Four farm groups have filed a lawsuit against Arizona Gov. Janet Napolitano and State Treasurer Dean Martin to regain $161,400 of grower-paid assessment funds the state “swept” earlier this year to help offset a $1.2 billion 2008 state budget shortfall.
The plaintiffs, Yuma Fresh Vegetable Association (YFVA), Western Growers Association, Arizona Farm Bureau Federation, and the Arizona Wheat Growers Association, contend the grower-fund sweep violates the U.S. and Arizona constitutions. The legal challenge was filed in Maricopa County (Ariz.) Superior Court.
The lawsuit seeks reimbursement by the state to the three councils that were swept: $80,000 from the Arizona Grain Research and Promotion Council (AGRPC); $44,140, Arizona Iceberg Lettuce Research Council (AILRC); and $40,000, Arizona Citrus Research Council (ACRC).
The plaintiffs maintain the grower funds belong to the councils, not the state. The funds were paid through voluntary assessments for the councils’ programs of work to be held in trust by the state treasury. Current assessments include 2 cents per hundredweight for wheat and barley for the AGRPC, 1.5 cents per carton of citrus (ACRC), and $.002 per carton of iceberg lettuce (AILRC).
Joe Sigg, Farm Bureau’s government relations director, Gilbert, Ariz., said most council funds finance food safety-based research. The University of Arizona is awarded most of the research dollars, he said. The state treasurer is to hold funds in trust until the research project is awarded.
“We believe the sweeps of grower money to balance the state budget are illegal, unconstitutional, and wrong,” says Rick Rademacher, YFVA president, Yuma, Ariz.
Western Growers attorney and lobbyist Robert Shuler, Phoenix, Ariz., says, “We believe the law is pretty clear. You can’t take these kinds of funds without due process. These funds were set aside in trust to be held for a particular purpose.” Western Growers is a trade organization representing the fruit, vegetable, and nut industries in California and Arizona.
Sweeping funds held in trust is illegal, said Sigg, a lobbyist. “If a person was a private trustee and was given assets in trust with specific guidelines, parameters, and rules, and then took the funds for something else, the individual could go to jail,” Sigg says. “Yet the state of Arizona feels it can (legally) sweep such funds. We disagree with that.”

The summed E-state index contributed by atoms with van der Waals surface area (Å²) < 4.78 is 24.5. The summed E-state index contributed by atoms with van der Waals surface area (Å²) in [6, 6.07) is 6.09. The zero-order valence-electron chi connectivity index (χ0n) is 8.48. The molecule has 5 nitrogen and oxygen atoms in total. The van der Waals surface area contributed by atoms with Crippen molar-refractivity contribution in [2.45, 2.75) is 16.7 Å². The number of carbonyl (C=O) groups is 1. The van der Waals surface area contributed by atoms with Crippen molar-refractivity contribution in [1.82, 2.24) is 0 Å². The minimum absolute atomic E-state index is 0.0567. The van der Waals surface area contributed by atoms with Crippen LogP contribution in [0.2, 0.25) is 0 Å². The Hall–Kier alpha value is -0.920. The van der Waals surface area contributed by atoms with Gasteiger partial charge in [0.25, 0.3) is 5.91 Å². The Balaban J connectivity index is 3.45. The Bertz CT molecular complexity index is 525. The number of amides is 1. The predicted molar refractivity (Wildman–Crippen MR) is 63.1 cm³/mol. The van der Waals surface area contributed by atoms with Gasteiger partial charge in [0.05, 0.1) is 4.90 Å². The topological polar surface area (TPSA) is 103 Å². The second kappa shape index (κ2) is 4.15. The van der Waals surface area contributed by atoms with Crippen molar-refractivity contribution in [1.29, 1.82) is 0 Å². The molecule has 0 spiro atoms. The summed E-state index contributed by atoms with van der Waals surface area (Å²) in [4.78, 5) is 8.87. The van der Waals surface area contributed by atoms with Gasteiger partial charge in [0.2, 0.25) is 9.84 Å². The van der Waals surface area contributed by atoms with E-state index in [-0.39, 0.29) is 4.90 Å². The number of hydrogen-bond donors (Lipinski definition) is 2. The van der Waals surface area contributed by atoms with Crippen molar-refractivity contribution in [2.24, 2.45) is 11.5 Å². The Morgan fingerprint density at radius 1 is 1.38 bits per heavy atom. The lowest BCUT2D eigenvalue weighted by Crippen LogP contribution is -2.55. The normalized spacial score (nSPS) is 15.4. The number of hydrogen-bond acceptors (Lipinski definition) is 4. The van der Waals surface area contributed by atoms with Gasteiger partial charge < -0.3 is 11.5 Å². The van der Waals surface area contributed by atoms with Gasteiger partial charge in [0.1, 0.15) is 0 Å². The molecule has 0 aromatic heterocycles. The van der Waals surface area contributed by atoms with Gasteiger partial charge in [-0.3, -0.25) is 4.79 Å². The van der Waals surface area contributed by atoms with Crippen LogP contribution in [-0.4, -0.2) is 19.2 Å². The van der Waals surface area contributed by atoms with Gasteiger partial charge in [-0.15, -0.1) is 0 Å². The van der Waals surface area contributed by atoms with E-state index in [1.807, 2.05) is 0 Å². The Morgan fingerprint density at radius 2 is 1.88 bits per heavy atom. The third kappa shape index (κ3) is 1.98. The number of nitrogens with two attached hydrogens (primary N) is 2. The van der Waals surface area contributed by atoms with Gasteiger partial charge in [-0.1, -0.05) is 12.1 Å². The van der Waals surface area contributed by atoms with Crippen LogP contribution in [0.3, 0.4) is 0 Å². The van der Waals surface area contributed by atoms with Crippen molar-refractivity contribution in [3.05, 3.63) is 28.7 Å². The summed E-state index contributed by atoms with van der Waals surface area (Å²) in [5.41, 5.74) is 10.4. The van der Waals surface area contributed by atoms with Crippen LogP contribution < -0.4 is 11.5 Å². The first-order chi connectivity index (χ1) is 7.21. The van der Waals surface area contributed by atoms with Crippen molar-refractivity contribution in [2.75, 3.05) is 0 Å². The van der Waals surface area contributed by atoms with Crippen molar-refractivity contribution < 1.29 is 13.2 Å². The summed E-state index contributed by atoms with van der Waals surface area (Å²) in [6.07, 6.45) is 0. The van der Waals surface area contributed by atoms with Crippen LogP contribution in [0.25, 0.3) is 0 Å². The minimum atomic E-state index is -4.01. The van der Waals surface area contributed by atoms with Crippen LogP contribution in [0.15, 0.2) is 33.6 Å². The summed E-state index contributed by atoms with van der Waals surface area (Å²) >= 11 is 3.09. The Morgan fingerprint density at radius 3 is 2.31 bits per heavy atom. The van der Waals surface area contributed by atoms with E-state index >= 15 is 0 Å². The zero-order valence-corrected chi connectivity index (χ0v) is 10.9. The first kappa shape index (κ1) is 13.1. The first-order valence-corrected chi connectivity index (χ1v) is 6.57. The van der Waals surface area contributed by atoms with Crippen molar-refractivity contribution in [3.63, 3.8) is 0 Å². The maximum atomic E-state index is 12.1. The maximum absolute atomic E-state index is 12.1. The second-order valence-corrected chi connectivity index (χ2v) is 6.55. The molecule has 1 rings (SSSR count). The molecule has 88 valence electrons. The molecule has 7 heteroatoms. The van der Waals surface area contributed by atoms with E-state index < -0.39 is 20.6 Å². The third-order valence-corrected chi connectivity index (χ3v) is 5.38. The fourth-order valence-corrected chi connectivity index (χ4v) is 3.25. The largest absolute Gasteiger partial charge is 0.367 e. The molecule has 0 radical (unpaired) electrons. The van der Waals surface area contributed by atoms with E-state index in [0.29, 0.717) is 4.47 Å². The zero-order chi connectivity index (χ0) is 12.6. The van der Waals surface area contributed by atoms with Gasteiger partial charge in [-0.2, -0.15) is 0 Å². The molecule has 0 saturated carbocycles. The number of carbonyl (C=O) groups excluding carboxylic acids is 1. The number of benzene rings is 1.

In addition to financial restitution, the plaintiffs have a far-reaching goal; gaining a court opinion that will prevent council fund sweeps in the future.
“We’re not talking a lot of money here, but it’s the principle; we want this thing to stop,” Sigg says. What the state has done is legally and morally wrong, Shuler says.
Gov. Napolitano reacted to the lawsuit saying the agricultural fund sweep was legally defensible since the dollars came into the state treasury and then became public monies, according to an article from Capitol Media Services.
Rademacher said the fund sweep issue is ironic. The Arizona Legislature years ago asked the agricultural industry to fund its own research because of a state budget shortfall. “The industry has done that, yet the state is taking the very funds it asked commodity groups to raise to support themselves,” he said.
Meanwhile the AGRPC, a quasi-government agency, plans to file its own lawsuit this month. David Sharp, council chair and a Roll, Ariz., grain producer, said state rules and protocol prohibit the AGRPC from joining the legal challenge with the farm organizations. Yet the overall goals are the same.
“We’re looking for a summary judgment that says we get our money back,” Sharp says. “We also want a declarative judgment so we can hold up a piece of paper in the future when state government wants to sweep our money and say no; the courts say leave our money alone.”
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